Link | Posted on May 24, 2018 at 21:33 UTC

dr8: then what do you call the visual effect that is seen, for example, at a televised baseball game when using a long telephoto lens (800+) looking past the pitcher toward the batter, the batter is the same size or larger than the pitcher? The far objects - like spectators in the stands- appear closer while closer objects don't change apparent size very much. If you were to walk on the field with a 24mm lens and position near the pitcher to get him the same size in the field of view as with the long telephoto, the batter would look far away and much smaller than the pitcher. Apparent distances do indeed compress with a telephoto lens. I suppose you can call it perspective compression, but it is still an effect that is affected by the lens.

dr8, it is simply called perspective. The lens itself cause not cause the effect you describe. The compression you describe is the result of viewing the pitcher and batter from a long distance away. In fact there doesn't need to be a camera lens involved at all. If you simply look at that scene, with your eyes, you can see those same size relationships. The only contribution of the long lens is to allow you to magnify a certain part of the scene so that it is framed as you desire. The compression was already there, and is there regardless of the lens used. Simply put: viewing location determines perspective; lens focal length determines framing.

Link | Posted on May 24, 2018 at 21:17 UTC

Steve Balcombe: Mounting a ball head upside-down looks like a great idea until you try it, then you realise it has one MASSIVE flaw. As with any panning clamp, It only works with the horizon dead-centre of the frame. I guess it's better to have the ability than not have it, but a levelling base together with a ball head mounted the right way up is a much better solution.

That's a point I frequently make to users of simple nodal slides, and you have the same problem with a leveling base. It isn't so much a defect as it is incomplete. A vertical arm and upper rail are needed to allow for adjusting the other axis - pitch - around the no parallax point.

I have used an Acratech ballhead inverted for years, without such limitations. The ballhead serves as both base rotator and leveling base, so I don't have to carry around those extra devices.

Link | Posted on Apr 28, 2017 at 13:07 UTC

Joesiv: Doesn't the moon rotate around the earth? seems like a strange heading for the story. Perhaps, "p900 shows the moon moving across the sky..." Would be more accurate, and probably less exciting (to match the video)

The movement you see in the video is due to the earth's rotation (hence the story heading). The moon's rotation around the earth is much less significant (it takes 28 days compared to a little more than one day to come around); and by itself would be hard to discern in such a short video.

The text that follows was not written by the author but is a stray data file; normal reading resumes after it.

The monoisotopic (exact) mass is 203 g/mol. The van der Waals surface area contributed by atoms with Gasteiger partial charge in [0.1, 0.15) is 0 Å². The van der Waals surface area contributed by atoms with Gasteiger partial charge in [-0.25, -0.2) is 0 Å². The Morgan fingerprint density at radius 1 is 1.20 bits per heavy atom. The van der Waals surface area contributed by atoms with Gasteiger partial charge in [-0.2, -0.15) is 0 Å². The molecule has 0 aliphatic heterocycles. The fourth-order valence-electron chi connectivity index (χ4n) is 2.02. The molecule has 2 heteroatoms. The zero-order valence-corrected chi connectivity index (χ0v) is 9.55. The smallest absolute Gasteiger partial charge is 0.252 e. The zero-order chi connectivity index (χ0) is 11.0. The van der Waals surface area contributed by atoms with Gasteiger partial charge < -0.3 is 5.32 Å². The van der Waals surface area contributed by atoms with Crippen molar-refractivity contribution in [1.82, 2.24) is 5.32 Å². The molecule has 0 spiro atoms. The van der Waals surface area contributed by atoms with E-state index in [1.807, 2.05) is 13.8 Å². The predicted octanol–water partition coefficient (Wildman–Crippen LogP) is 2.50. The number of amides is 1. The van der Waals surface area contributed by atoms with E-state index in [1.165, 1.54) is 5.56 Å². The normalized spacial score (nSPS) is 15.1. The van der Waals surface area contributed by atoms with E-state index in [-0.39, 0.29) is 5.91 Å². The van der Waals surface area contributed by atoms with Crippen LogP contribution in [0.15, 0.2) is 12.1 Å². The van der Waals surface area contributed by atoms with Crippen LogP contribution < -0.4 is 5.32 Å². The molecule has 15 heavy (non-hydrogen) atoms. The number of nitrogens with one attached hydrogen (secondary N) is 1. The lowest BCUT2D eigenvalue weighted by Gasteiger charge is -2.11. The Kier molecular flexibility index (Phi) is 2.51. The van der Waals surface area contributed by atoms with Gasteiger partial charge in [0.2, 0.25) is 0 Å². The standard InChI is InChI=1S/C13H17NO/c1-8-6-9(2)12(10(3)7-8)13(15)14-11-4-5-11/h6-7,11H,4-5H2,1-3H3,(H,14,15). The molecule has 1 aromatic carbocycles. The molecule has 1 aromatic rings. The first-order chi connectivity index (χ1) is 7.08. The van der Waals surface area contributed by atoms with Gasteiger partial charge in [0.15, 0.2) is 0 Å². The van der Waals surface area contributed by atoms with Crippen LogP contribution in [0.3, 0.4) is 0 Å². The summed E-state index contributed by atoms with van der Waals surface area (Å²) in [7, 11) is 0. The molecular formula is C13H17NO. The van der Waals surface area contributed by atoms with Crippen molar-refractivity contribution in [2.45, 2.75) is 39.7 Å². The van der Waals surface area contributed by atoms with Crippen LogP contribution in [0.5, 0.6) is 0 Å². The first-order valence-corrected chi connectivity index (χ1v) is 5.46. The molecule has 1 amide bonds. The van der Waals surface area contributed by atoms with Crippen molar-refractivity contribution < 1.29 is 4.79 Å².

Link | Posted on Jun 30, 2015 at 13:18 UTC
On article What is equivalence and why should I care? (2512 comments in total)

mosc: I would like this article to cover autofocus. Metering systems don't cover the entire area of the sensor (yet) but they do use the lens for their gathering so the intensity of the light is particularly important. Autofocus systems can struggle with not enough light (higher f-stop) OR shallow depth of field (lower f-stop) so it's messy to talk about but the smaller formats have the equivalence advantage over most focal lengths of brighter lenses for easier focusing. The 24mm equivalent on the RX100m3 for example is f1.8 which is a lot of light for the contrast metering points to focus with, compared to the equivalent f4.7 on FF. I guess in some ways this is obvious since smaller sensors are able to focus while gathering so much less light but it is a point if your choice is FF f4.7 or 1" f1.8 that the lens would have an easier time focusing the f1.8.

Gentlemen, focusing is done with the lens wide open. It doesn't matter what f-number will be used once the aperture is stopped down and the picture taken. If the lenses on either format have the same maximum aperture, they will both have the same light intensity to work with when auto-focusing. The equivalent f-number across formats thus has no relevance to auto-focusing.

Link | Posted on Jul 7, 2014 at 14:01 UTC

GradyBeachum: A reminder to EVERYONE, you DO NOT OWN the software you use, unless you wrote it or purchased the intellectual assets of the company that created it or live under the delusion that you are the center of everything.

If you don't like the subscription model to lease the license, go somewhere else.

But under a perpetual licensing arrangement, which is how Adobe software was previously sold, you DO own a license which permits you to use that software in perpetuity. That license is an asset that can be transferred, bought and sold. The rental model, which is the only one Adobe now offers, affords you none of that -- you only use the software as long as you keep paying for it, and you have no equity in the license. That's an unavoidable, fundamental difference, and it cannot be glossed over.

Link | Posted on Sep 6, 2013 at 18:24 UTC
On article Service lets you order prints of any Facebook photo (114 comments in total)